A new study by an EfD researcher and co-authors reveals the extent and impacts of abandoned, lost, and discarded fishing gear (ALDFG) on marine ecosystem services and human wellbeing. The authors also suggest a number of urgent measures that are needed to address the problem.
Derelict fishing gear, also known as ALDFG, is a growing problem that challenges marine conservation and management. Many types of fishing gear continue to catch fish and other animals after they are lost or discarded, causing ghost fishing. This phenomenon reduces the abundance and diversity of marine life, damages ocean floor ecosystems , and affects animal welfare and non-use values.
Plastic pollution cause wide variety of problems
ALDFG is also a significant source of marine plastic pollution, as most fishing gear is made of synthetic materials that do not degrade quickly. Plastic pollution can harm aquatic organisms through ingestion, entanglement, or transport of invasive species. It can also affect the quality and functioning of marine ecosystems, such as climate regulation and waste mediation.
Policy implications have been ignored
The study, published in the journal Marine Policy, reviews and analyzes the existing literature on ALDFG and ghost fishing and conducts a meta-analysis of experimental studies to identify the factors that affect the catch rate of ghost gear. The study finds that ALDFG negatively impacts the provisioning, supporting, and cultural ecosystem services, but the impacts on regulating services are largely ignored in the literature. The study also finds that the catch rate of ghost gear depends on exposure time, water depth, gear type, and species.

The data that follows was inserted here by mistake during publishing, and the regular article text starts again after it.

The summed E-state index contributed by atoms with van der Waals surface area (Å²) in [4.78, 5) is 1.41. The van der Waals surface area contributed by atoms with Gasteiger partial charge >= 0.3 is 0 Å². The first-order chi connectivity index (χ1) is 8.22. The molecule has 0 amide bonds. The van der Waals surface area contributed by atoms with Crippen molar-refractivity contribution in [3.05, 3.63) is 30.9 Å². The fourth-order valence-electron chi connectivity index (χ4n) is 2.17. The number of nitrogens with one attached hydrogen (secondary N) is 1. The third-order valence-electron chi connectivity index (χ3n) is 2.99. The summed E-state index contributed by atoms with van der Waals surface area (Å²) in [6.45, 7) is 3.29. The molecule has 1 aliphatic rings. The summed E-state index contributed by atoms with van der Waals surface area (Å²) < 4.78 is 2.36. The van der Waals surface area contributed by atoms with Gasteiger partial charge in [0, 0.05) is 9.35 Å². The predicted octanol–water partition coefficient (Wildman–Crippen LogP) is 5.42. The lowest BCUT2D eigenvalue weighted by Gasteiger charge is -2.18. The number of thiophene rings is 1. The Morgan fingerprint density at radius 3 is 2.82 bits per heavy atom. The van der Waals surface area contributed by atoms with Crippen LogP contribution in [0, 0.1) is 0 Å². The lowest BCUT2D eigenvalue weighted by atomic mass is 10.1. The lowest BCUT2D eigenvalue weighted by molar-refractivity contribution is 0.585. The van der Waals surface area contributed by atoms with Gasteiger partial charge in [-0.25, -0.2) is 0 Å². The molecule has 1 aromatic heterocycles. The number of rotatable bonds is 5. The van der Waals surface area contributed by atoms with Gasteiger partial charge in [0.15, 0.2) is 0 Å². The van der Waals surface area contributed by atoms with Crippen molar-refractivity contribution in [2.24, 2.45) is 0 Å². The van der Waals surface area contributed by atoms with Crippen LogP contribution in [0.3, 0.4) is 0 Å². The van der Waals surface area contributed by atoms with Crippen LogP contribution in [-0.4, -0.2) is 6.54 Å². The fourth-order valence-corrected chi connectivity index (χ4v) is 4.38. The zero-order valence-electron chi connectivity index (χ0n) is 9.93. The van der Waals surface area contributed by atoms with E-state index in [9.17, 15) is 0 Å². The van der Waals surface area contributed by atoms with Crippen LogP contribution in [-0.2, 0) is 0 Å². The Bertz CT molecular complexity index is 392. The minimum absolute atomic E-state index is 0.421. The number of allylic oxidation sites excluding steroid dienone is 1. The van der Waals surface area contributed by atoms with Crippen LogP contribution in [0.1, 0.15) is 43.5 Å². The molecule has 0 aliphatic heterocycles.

Wider perspective is needed
The study concludes that ALDFG is a global problem that requires more research and management, especially in regulating services, non-market costs, and developing countries. The study suggests that a wider geographic scope, a broader perspective on ecosystem services, and a more holistic assessment of economic losses are needed to provide more knowledge-based input for shaping management.
One of the study's authors is Huu-Luat Do, a research fellow from the Environment for Development (EfD) Vietnam and Blue Resources for Development (BlueRforD) program. He says this study contributes to the EfD's mission of promoting sustainable development and poverty reduction through evidence-based policymaking.
"We hope that our study can raise awareness about the severity and complexity of the ALDFG problem and provide insights for policymakers, fishers, and consumers to take actions to prevent gear loss, retrieve lost gear, and promote biodegradable fishing gear,” Huu-Luat Do says.
By: Nhan Le